“”What my teacher told me,” George said, “is that all you need to do is get in line. If you fall out of line, get back in line.”
When George pressed for more details about the specific steps involved, his teacher explained that as long as he stayed in line as best he could, he would pick up the steps naturally as the dance progressed. While he would no doubt have numerous stumbles along the way, before long he would be dancing comfortably and well.
This is reminiscent of how we learned to walk and talk. We hung out with other walkers and talkers, made our mistakes without dwelling on them or consciously trying to learn from them, and before we knew it, our parents couldn’t shut us up or get us to keep still.
This is also in direct opposition to the way many of us try to learn as adults. We want to have the entire process of whatever it is we are trying to learn explained to us up front, and then we want step by step instructions for implementing it. Generally speaking, this is because we approach learning as an exercise in “mistake limitation”.
While we theoretically understand that we will not do most things well on the first try, when we are learning something new we seem to keep score like golfers – whoever makes the least mistakes wins. Instead of “getting in line”, we try to avoid getting it wrong. And unfortunately, at some point we stumble across the ultimate strategy for mistake limitation and failure avoidance:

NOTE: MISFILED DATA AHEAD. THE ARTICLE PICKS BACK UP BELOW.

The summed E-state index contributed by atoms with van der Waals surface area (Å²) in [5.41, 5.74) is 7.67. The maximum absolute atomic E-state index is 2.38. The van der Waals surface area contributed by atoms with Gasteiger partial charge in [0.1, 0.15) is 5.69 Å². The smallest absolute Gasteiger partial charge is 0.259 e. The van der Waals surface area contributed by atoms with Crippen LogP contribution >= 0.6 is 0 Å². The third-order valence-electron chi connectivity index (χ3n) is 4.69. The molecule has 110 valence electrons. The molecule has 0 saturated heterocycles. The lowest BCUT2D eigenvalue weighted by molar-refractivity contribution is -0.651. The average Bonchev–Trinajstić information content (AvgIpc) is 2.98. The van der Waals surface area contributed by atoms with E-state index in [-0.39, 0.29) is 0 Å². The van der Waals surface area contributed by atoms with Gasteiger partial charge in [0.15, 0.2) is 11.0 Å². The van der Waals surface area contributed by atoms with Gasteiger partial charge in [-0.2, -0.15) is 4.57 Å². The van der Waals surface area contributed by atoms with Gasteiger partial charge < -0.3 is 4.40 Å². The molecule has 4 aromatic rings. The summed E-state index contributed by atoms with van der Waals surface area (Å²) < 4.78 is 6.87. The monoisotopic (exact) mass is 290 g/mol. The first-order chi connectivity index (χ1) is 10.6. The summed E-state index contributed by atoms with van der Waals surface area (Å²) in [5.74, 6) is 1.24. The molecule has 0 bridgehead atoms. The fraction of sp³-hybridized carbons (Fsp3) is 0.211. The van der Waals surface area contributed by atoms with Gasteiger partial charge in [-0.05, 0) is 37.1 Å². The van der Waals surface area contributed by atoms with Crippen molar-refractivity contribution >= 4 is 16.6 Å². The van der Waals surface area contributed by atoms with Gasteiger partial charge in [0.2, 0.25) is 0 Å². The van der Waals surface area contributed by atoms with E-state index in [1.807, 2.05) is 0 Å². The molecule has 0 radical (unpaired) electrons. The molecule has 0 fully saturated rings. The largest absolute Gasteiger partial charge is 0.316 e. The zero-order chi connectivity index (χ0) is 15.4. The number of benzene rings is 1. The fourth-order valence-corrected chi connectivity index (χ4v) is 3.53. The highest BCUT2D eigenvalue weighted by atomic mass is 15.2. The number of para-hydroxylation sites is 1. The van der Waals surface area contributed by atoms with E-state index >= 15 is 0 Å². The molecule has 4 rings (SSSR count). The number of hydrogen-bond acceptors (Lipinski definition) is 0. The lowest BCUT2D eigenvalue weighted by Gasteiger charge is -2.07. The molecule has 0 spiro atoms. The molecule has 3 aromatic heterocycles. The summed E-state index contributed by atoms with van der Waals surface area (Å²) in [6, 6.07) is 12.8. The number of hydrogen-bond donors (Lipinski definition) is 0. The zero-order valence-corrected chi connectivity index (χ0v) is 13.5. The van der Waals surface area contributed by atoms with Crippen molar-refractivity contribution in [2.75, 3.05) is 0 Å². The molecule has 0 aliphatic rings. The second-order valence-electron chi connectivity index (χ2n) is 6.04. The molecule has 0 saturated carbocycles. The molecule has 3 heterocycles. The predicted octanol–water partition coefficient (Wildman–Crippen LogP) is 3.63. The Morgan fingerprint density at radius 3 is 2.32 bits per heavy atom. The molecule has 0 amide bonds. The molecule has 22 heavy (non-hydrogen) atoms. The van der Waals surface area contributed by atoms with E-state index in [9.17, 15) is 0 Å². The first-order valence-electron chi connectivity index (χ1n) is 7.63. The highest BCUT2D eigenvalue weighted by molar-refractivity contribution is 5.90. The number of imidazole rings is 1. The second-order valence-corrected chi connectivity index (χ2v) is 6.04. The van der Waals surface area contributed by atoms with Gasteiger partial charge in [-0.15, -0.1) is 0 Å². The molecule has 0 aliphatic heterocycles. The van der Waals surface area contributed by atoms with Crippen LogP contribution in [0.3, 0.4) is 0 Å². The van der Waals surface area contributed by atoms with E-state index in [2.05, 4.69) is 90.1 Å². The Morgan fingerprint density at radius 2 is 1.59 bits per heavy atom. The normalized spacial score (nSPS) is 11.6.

If we don’t play, we can’t lose.
The only downside is, if we’re not careful we can wind up without much of a life. This points to another thing George mentioned in passing that jumped out at me:
Success is more a function of what you take on than the results you achieve.
So what do we do with this information? What is the equivalent of “getting in line” when it comes to the rest of our lives?
For me, it all comes down to our state of mind on a moment by moment basis. Whenever we approach life from our natural state of clarity and well-being (“in line” with our innate health and wisdom), we will make our way through things as best we can, adapting as we go.
From time to time, we will lose our bearings (“fall out of line”) and get caught up in our thinking. In those moments, we obsess about keeping score (i.e. “how we’re doing”) and life seems hard. But as soon as we regain our bearings (“get back into line”), we resume the process of happily stumbling towards higher levels of success and achievement.
Worst case, we enjoy the journey. Best case, we arrive at some level of what people call “success”. Either way, we are having fun, learning heaps, and dancing each day from a place of comfort and well-being…”
Lots of lessons – or rather, reminders -there for me! The main one – as usual – is an always-welcome reminder be kind to myself. In the game that is life, I play pretty big (eg in choosing to home educate my children), which means I lose my bearings quite often. Those are the times I find myself worrying (and yes, sometimes yelling) that J is never going to learn to write and C will still be having tantrums when she’s 30 (no idea where she gets them from, ahem). It’s good to be reminded that instead of obsessing about the score, all I need do in those moments is get back in line and resume my happy stumbling – most of the time, I love the dance.